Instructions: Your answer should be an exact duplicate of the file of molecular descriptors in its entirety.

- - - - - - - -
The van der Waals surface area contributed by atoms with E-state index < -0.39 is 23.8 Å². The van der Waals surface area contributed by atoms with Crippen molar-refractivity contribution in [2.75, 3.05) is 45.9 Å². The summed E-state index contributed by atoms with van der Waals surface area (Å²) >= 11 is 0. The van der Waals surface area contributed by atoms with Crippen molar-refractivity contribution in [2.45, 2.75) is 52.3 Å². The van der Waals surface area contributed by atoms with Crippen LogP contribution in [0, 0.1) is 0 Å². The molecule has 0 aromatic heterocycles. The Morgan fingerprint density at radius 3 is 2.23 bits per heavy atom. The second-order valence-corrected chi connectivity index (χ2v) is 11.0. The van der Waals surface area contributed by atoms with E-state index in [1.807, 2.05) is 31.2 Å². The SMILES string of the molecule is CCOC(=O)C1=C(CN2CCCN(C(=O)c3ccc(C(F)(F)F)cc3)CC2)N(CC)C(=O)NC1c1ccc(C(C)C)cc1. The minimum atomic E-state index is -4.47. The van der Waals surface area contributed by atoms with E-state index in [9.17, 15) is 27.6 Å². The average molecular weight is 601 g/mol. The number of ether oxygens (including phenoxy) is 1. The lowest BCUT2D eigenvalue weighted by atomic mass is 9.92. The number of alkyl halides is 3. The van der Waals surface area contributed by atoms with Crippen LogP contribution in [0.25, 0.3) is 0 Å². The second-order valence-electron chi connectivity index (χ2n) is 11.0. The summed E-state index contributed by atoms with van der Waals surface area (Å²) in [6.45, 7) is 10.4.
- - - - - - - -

The van der Waals surface area contributed by atoms with E-state index < -0.39 is 23.8 Å². The van der Waals surface area contributed by atoms with Crippen molar-refractivity contribution in [2.75, 3.05) is 45.9 Å². The summed E-state index contributed by atoms with van der Waals surface area (Å²) >= 11 is 0. The van der Waals surface area contributed by atoms with Crippen molar-refractivity contribution in [2.45, 2.75) is 52.3 Å². The van der Waals surface area contributed by atoms with Crippen LogP contribution in [0, 0.1) is 0 Å². The molecule has 0 aromatic heterocycles. The Morgan fingerprint density at radius 3 is 2.23 bits per heavy atom. The second-order valence-corrected chi connectivity index (χ2v) is 11.0. The van der Waals surface area contributed by atoms with E-state index in [1.807, 2.05) is 31.2 Å². The SMILES string of the molecule is CCOC(=O)C1=C(CN2CCCN(C(=O)c3ccc(C(F)(F)F)cc3)CC2)N(CC)C(=O)NC1c1ccc(C(C)C)cc1. The minimum atomic E-state index is -4.47. The van der Waals surface area contributed by atoms with E-state index in [9.17, 15) is 27.6 Å². The average molecular weight is 601 g/mol. The number of ether oxygens (including phenoxy) is 1. The lowest BCUT2D eigenvalue weighted by atomic mass is 9.92. The number of alkyl halides is 3. The van der Waals surface area contributed by atoms with Crippen LogP contribution in [0.25, 0.3) is 0 Å². The second-order valence-electron chi connectivity index (χ2n) is 11.0. The summed E-state index contributed by atoms with van der Waals surface area (Å²) in [6.45, 7) is 10.4.